The Truth about Bunnies and Eggs
“Is the Easter Bunny real or just some dude dressed in a costume?”
This question, posed by my 7-year-old stepson, is how yesterday evening began. My back was turned toward him as I pulled food coloring out of the cabinet so we could begin our adventures in egg coloring that I had told him would commence once baby was down for the night (7PM). And, so, there I was, frozen, not knowing exactly how to answer.
“What do you think?” was the best thing I could come up with as he stood there waiting.
“Well, my teacher says he’s real. That’s her hypothesis…her educated guess. Is she right?”
Kids?! Okay…hmmm…should I lie? What would his mom, his grandparents, his favorite auntie want me to say? (And, if any of you are reading this post, please fill me in.)
“What about your mom? What does she say about the Easter Bunny?”
“I’ve never asked her,” he replied quickly. I received the same answer when I asked about the opinions of Dad, Nana, Papa, and Auntie.
“Well, what do they say about Santa Claus? Have you ever asked them if Santa Claus is real?”
“No, I don’t have to. Santa Claus is real. But, we’re talking about the Easter Bunny. What about him?” Okay, so back to square one. I started picking up the food colors one by one and sort of shuffling them around, pretending I was too busy to answer him.
“Huh? Is he real or not?”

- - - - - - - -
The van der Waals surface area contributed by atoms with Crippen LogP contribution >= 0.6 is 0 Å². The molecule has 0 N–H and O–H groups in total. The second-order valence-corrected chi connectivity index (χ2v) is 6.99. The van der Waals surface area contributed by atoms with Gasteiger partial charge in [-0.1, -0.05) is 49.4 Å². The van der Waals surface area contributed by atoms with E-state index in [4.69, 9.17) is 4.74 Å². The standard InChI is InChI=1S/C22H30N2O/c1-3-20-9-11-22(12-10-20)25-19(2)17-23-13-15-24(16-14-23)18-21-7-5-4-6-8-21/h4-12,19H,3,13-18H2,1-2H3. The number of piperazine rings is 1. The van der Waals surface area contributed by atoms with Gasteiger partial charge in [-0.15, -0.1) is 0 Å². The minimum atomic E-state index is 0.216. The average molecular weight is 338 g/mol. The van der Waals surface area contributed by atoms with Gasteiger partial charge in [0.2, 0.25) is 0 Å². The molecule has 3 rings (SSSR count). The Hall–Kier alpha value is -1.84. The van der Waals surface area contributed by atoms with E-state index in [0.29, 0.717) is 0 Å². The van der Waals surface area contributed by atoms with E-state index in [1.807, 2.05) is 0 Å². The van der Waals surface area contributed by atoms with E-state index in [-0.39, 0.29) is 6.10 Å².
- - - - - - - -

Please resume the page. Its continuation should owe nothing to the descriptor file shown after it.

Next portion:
“What about other kids? What do they think?”
“They say he is real. Is he?”
I took the easy way out. “I don’t think I’m the best person to ask. Do you want to make these eggs or what?”
And, we did. Score one for stepmom. Sort of. At least I diverted his attention successfully and got out of it.
Before the above took place, I had decided to blog today on the health benefits of eggs. But, before I jump in, I thought I’d throw a question out to readers of this blog. That is, if you are out there? How did you, do you, will you approach the truth about the Easter Bunny, Santa Claus, and the Tooth Fairy?
But now, for the meat of today’s post (or the protein at least): eggs. For those of us who celebrate Easter, eggs are on our mind this weekend! Coloring them, cooking them for Easter brunch, or giving them to baby as a toy (okay, maybe that’s just me? Jacob has taken a keen interest in the way hard-boiled eggs spin lately, and I’m all about it. The more “toys” like these he finds, the fewer actual toys I need to buy.)
Anyway, I thought I’d do a little research on the incredible edible. Here’s what I found out when I took a closer look:
- Eating them is nothing new. People eating eggs is part of ancient history! Historic records show that humans have been domesticating birds and eating their eggs since 3200 B.C.
- Americans aren’t the only ones eating them for breakfast. Eggs are a common breakfast food around the world—not just in the United States. Canada, UK, Russia, Australia, Central America, France, Turkey, Netherlands, Germany, Belgium, and India all include eggs as one of their breakfast staples.
- They’re packed with vitamins and minerals. They contain at least 14 nutrients essential for our bodies to function, including iron, high-quality protein, and healthy fats—all of that for only 70 calories a pop.